In case you hadn't noticed, we are now smack in the middle of what is being called the "third wave" of coffee culture. You might say that the second wave was the Starbucks-driven era of the Frappuccino and the first, oh, let's say somewhere around 1946, which is the year, according to the International Coffee Organization, that coffee consumption peaked in the U.S.
The third wave is powered by coffee obsessives focused on bean origins and low-tech brewing techniques that preserve the integrity of those beans. Purists debate whether to drink "pour over" coffee, which involves pouring hot water through a cone filled with freshly ground beans, or French Press, in which you plunge the beans in a special device, to stove top espresso or cold brewing (usually used in iced coffee). These variations are a giant leap from the drip-drip-drip brew from the "Mr. Coffee" commercials of yore, not to mention the percolator that workers gather around during coffee breaks.
Boutique coffee brands are sourcing beans and roasting them with an attention to detail that is more often found in wine production or craft beer making, and with an ethical commitment to sustainability and supporting farmers. It's led to cafés in hip urban neighborhoods where coffee drinkers can choose from sustainable blends or "single origin" beans - from one coffee plantation - or even try a coffee flight. At the new Forty Weight Coffee in the Park Slope neighborhood of Brooklyn, partners Andrew Ballard and Matthew Marks offer single-origin choices daily, with one each from Africa, Asia and Central America.
Another new Brooklyn café is Toby's Estate Coffee, which is the U.S. bow of a 14-year-old company from Australia, where the third wave of coffee is well underway. In the shop, baristas offer flights of single-origin coffees and discuss the tasting notes with customers. Owner Toby Smith sums up the craze succinctly. "Coffee is becoming more like wine," he says.
The Celeb Players
Leonardo DiCaprio has teamed with one of the power coffee brands of this third wave, La Colombe, to create a new brand of sustainable coffee they're calling "Lyon." 100 percent of net proceeds will benefit organizations supported by the Leonardo DiCaprio Foundation. Film director David Lynch is also in on the action, with a line called Signature Cup Organic Coffee. These are blends, not single bean, but he offers a light and medium roast, and even a decaf.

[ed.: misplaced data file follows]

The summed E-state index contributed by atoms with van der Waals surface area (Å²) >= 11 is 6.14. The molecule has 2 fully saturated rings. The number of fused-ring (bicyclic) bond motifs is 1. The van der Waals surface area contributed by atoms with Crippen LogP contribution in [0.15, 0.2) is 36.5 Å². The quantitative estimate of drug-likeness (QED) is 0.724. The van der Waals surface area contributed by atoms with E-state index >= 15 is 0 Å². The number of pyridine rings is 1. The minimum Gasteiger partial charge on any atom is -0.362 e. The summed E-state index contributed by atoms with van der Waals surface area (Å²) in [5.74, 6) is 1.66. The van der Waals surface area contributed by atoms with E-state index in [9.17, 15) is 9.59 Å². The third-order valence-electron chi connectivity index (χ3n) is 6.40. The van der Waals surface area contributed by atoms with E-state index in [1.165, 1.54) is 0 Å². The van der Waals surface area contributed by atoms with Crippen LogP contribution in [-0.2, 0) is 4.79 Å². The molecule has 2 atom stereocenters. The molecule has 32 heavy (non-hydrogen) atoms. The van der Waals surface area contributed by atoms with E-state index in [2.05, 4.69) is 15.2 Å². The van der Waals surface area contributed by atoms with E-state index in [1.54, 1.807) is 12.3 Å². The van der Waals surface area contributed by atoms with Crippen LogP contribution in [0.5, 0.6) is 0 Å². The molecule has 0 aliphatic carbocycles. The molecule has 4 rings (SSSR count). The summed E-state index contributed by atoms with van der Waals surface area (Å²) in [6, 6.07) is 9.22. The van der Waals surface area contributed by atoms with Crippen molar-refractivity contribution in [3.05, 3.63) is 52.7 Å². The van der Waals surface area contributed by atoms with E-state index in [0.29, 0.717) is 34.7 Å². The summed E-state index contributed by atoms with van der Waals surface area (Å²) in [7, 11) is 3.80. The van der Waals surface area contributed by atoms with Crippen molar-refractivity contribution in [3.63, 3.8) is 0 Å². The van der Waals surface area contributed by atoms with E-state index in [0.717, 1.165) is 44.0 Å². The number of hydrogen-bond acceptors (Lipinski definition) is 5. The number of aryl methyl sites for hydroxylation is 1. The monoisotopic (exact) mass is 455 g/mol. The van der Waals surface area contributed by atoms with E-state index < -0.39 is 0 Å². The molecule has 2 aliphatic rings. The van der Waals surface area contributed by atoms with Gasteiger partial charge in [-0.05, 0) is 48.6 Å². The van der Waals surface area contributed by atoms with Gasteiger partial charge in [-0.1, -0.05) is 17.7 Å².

From movie stars and directors to rock stars, coffee is having quite the celeb moment. James Murphy disbanded his popular band LCD Soundsystem with a string of farewell shows at NYC's Madison Square Garden late last year, Now he's hinted that his next move will be more caffeinated, less musical. He too, has an espresso brand in the works. He'll join fellow musician Bonnie "Prince" Billie, a cult indie singer-songwriter, who also recently launched his own brand.
While the coffee makers themselves haven't become celebrities yet, some are starting to approach rock-star status, including La Colombe's Todd Carmichael, Duane Sorensen of Stumptown and Doug Zell of Intelligentsia.
Starbucks isn't running scared from these newcomers in the third wave - yet. The company reported a 7% increase in revenues, to $3 billion in its 2011 fiscal year. But according to Andrew Ballard, owner and roastmaster for Forty Weight, Starbucks has taken notice of this new breed of roasters. He says that the coffee giant introduced its new blond roast recently to appeal to those who have been turned off by what they perceive as the burnt taste of Starbucks. "Quality-based specialty roasters have introduced to the public how beautiful non-burnt, fresh-roasted coffee can be, and people are choosing Starbucks less often," Ballard says. "If this wasn't true, Starbucks wouldn't be taking steps to imitate these roasters."
For now, the upstarts are hoping to get coffee consumers to drink smarter, which may make anyone in the business of selling coffee have to watch their level of detail. Besides the ethical commitment to sustainable beans, third wave leaders are educating about how to make coffee at home, including using a grinder (or for true obsessives a burr grinder, which features two metal discs, or burrs, that grind the beans at a distance from one another). "In the past 20 years, while overall coffee consumption has increased and, generally, people have drastically improved their coffee brewing at home, there still persists some questionable practices," says Peter Giuliano, director of coffee and co-owner of Counter Culture, a Durham, North Carolina coffee company specializing in single-origin beans and home brewing education.
Forty Weight's owners advise that grinding beans releases carbon dioxide almost immediately, so the flavor begins to deteriorate rapidly. The Specialty Coffee Association of America also counsels to use enough coffee: about a scoop and a third per six ounces of water. "We want to educate and inspire people," says Smith of Toby's Estate Coffee. "There may be people who aren't drinking coffee because they've had bad coffee. When you have good coffee it's, like, 'wow.'"
Any way you pour it, this third wave of coffee means better beans are more widely available. It's just that you may need a glossary to order that 21st century cuppa joe now.
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